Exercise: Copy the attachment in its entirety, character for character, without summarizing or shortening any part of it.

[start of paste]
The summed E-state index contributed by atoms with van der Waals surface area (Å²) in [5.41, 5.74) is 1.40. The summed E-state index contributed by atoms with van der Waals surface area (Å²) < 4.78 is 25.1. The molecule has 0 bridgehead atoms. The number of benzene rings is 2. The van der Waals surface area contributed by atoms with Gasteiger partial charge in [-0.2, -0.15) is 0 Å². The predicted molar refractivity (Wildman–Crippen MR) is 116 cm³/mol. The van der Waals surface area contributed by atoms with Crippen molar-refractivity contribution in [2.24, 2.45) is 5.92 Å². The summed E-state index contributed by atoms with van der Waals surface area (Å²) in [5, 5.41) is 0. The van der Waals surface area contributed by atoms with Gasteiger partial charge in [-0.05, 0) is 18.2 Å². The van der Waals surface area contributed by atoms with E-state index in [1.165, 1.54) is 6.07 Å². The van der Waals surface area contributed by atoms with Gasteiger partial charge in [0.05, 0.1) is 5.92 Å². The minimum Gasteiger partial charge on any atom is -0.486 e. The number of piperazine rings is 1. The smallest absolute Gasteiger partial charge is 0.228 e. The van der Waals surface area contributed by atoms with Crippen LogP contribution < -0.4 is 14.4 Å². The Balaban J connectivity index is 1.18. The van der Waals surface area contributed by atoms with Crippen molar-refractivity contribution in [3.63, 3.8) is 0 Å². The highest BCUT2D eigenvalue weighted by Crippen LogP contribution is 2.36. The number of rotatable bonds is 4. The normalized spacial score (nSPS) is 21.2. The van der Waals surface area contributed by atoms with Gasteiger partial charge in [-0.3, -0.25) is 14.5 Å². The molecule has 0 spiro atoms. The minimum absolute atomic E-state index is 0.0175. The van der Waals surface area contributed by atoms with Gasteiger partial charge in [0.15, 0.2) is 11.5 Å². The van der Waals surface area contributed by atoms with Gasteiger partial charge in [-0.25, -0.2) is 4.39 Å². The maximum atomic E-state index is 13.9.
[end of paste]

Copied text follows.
The summed E-state index contributed by atoms with van der Waals surface area (Å²) in [5.41, 5.74) is 1.40. The summed E-state index contributed by atoms with van der Waals surface area (Å²) < 4.78 is 25.1. The molecule has 0 bridgehead atoms. The number of benzene rings is 2. The van der Waals surface area contributed by atoms with Gasteiger partial charge in [-0.2, -0.15) is 0 Å². The predicted molar refractivity (Wildman–Crippen MR) is 116 cm³/mol. The van der Waals surface area contributed by atoms with Crippen molar-refractivity contribution in [2.24, 2.45) is 5.92 Å². The summed E-state index contributed by atoms with van der Waals surface area (Å²) in [5, 5.41) is 0. The van der Waals surface area contributed by atoms with Gasteiger partial charge in [-0.05, 0) is 18.2 Å². The van der Waals surface area contributed by atoms with E-state index in [1.165, 1.54) is 6.07 Å². The van der Waals surface area contributed by atoms with Gasteiger partial charge in [0.05, 0.1) is 5.92 Å². The minimum Gasteiger partial charge on any atom is -0.486 e. The number of piperazine rings is 1. The smallest absolute Gasteiger partial charge is 0.228 e. The van der Waals surface area contributed by atoms with Crippen LogP contribution < -0.4 is 14.4 Å². The Balaban J connectivity index is 1.18. The van der Waals surface area contributed by atoms with Crippen molar-refractivity contribution in [3.63, 3.8) is 0 Å². The highest BCUT2D eigenvalue weighted by Crippen LogP contribution is 2.36. The number of rotatable bonds is 4. The normalized spacial score (nSPS) is 21.2. The van der Waals surface area contributed by atoms with Gasteiger partial charge in [-0.3, -0.25) is 14.5 Å². The molecule has 0 spiro atoms. The minimum absolute atomic E-state index is 0.0175. The van der Waals surface area contributed by atoms with Gasteiger partial charge in [0.15, 0.2) is 11.5 Å². The van der Waals surface area contributed by atoms with Gasteiger partial charge in [-0.25, -0.2) is 4.39 Å². The maximum atomic E-state index is 13.9.